REVIEW: "Confronting Catastrophe: A GIS Handbook", R. W. Greene

Discussion in 'Computer Security' started by Rob Slade, doting grandpa of Ryan and Trevor, Nov 17, 2008.

  1. BKCCGISH.RVW 20081010

    "Confronting Catastrophe: A GIS Handbook", R. W. Greene, 2002,
    1-58948-040-6, U$14.95
    %A R. W. Greene
    %C 380 New York St., Redlands, CA 92373-8100
    %D 2002
    %G 1-58948-040-6
    %I ESRI Press/IPG
    %O U$14.95 800-888-4741 312-337-0747 909-793-2853
    %O Audience i+ Tech 2 Writing 1 (see revfaq.htm for explanation)
    %P 140 p.
    %T "Confronting Catastrophe: A GIS Handbook"

    Interesting mapped and map oriented applications are springing up all
    over cyberspace, and are also becoming increasingly important in all
    kinds of ways. The introduction notes that GIS (Geographical
    Information Systems) is a form of data visualization based on the
    question "where," and that, in a disaster, "where" becomes of vital

    Chapter one lists a number of examples of map-based databases, and
    examines a few issues that can impede the utility of such systems.
    Using one particular database and situation, chapter two examines the
    use of GIS in planning risk mitigation and reduction measures.
    Chapter three prompts emergency planners to think, in advance, about
    the catagories and specifics of GIS data that might be needed in the
    event of different types of disasters. (At one point Greene even
    suggests that a map of lawyers' residences could be useful. As much
    as I hate to admit it, he has a point.) Using the experience of the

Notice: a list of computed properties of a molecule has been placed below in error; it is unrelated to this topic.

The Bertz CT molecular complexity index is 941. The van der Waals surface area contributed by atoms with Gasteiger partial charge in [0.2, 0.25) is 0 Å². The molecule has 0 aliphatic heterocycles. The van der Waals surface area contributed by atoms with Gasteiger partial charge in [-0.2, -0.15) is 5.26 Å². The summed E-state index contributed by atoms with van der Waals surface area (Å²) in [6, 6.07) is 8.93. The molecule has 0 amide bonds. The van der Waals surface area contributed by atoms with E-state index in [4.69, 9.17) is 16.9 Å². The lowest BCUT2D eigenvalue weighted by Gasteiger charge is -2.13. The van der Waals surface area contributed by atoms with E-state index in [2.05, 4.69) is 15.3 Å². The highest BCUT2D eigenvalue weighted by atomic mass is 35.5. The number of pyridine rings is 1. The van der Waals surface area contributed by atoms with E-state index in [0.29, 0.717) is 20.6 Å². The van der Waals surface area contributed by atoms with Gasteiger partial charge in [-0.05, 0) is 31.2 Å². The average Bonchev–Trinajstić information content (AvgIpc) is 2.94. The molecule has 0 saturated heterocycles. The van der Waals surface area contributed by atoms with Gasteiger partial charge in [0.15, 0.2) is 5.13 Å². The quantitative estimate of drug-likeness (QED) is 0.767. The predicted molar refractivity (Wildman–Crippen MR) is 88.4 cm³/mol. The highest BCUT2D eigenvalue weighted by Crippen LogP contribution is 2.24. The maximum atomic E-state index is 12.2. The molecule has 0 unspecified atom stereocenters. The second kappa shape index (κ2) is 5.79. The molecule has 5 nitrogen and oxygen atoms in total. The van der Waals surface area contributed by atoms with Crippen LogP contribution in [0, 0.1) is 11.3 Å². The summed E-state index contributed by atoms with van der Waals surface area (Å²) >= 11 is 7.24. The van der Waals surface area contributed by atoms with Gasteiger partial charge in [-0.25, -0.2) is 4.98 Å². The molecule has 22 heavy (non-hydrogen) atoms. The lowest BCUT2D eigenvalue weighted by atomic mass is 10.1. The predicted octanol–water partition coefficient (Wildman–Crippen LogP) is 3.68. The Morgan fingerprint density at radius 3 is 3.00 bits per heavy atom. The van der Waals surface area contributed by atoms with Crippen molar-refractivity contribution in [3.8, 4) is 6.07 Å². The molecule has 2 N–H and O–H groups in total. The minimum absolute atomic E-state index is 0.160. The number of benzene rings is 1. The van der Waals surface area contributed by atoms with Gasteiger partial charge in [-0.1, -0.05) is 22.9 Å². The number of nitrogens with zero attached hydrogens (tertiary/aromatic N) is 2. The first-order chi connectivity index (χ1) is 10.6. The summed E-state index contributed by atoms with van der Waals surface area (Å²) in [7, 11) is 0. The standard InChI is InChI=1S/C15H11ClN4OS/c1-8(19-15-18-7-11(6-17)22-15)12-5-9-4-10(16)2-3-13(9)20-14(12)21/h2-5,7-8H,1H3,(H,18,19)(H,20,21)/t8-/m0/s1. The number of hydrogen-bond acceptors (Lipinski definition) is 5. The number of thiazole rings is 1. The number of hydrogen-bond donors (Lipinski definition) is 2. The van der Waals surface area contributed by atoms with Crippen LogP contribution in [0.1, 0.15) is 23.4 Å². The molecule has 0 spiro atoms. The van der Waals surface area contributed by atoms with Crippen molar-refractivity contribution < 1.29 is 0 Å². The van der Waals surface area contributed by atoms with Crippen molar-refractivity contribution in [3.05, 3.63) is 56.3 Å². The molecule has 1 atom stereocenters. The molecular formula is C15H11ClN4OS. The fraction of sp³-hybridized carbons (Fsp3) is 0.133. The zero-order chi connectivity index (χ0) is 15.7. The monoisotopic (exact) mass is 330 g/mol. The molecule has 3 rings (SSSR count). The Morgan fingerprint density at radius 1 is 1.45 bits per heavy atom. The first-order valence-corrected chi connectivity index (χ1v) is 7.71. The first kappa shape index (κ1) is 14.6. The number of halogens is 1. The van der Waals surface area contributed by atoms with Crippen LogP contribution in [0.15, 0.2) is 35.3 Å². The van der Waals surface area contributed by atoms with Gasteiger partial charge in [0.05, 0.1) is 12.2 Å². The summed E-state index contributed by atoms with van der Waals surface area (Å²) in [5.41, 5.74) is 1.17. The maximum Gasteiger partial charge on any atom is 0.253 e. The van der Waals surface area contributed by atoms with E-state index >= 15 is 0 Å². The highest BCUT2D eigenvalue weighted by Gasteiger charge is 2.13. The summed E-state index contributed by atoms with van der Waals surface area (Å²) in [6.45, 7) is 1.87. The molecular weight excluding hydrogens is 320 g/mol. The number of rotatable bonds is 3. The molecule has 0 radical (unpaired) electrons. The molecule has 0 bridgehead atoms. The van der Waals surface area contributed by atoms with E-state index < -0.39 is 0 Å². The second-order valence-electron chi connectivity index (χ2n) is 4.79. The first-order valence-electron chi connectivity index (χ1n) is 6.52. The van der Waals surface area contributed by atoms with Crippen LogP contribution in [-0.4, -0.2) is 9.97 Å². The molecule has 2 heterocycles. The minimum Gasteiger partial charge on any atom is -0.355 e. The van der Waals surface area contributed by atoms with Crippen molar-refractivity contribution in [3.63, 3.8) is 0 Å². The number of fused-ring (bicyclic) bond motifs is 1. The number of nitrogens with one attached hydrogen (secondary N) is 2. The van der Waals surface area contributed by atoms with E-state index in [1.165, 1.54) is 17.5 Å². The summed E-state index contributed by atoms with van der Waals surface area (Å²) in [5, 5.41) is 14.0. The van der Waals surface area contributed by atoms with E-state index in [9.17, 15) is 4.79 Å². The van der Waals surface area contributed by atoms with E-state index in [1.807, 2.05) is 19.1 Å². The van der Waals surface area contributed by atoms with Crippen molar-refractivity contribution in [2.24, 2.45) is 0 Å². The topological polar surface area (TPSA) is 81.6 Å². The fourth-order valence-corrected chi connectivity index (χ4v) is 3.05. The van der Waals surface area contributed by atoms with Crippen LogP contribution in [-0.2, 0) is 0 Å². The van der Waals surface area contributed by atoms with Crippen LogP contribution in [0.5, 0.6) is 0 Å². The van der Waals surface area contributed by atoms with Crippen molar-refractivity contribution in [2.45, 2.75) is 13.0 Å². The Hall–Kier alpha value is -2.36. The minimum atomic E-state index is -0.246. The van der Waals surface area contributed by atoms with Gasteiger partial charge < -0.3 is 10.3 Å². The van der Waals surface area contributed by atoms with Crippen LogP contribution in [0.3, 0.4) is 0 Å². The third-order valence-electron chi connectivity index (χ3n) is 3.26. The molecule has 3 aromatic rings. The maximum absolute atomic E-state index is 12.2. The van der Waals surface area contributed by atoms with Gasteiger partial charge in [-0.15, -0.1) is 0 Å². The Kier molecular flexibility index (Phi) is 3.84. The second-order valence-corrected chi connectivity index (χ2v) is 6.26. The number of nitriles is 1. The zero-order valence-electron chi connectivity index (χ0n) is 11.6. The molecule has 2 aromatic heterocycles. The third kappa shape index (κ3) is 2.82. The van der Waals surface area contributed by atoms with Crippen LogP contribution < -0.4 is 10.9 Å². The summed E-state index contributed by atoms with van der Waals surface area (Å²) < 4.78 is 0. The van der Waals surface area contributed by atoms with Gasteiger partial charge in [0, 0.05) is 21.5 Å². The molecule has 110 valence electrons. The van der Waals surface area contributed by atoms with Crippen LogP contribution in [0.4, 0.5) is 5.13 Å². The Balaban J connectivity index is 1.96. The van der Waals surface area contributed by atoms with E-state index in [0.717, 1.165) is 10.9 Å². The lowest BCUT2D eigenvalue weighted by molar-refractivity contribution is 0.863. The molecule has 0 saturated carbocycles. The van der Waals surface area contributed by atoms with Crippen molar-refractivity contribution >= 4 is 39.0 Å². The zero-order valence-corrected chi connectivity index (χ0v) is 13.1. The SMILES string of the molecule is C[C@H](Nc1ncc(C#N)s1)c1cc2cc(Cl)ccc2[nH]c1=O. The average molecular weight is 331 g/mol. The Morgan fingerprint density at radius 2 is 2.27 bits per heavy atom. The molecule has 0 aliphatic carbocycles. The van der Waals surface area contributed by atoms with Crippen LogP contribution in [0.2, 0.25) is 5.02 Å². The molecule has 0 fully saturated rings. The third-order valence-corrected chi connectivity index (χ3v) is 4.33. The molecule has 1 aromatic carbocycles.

New York City GIS office following 9/11, chapter four makes a number
    of recommendations that will help GIS agencies to be maximally useful
    in a disaster. Chapter five turns to the issue of directing help in a
    disaster, but the material is quite limited.

    Appendix A is an essay on the use of GIS in disasters, addressing much
    of the same content, but from a different perspective and in an
    alternative format. The references list a number of very helpful

    Greene writes well, and his explanations are clear. The logical
    arrangement of the book is structured, but it is probably not as
    rigorously organized as the author thinks. (The chapter titles are
    obviously intended to follow a disaster planning system.) This book
    is a decent introduction to get emergency services leaders thinking
    about the issues.

    copyright Robert M. Slade, 2008 BKCCGISH.RVW 20081010


    "Dictionary of Information Security," Syngress 1597491152
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    Rob Slade, doting grandpa of Ryan and Trevor, Nov 17, 2008
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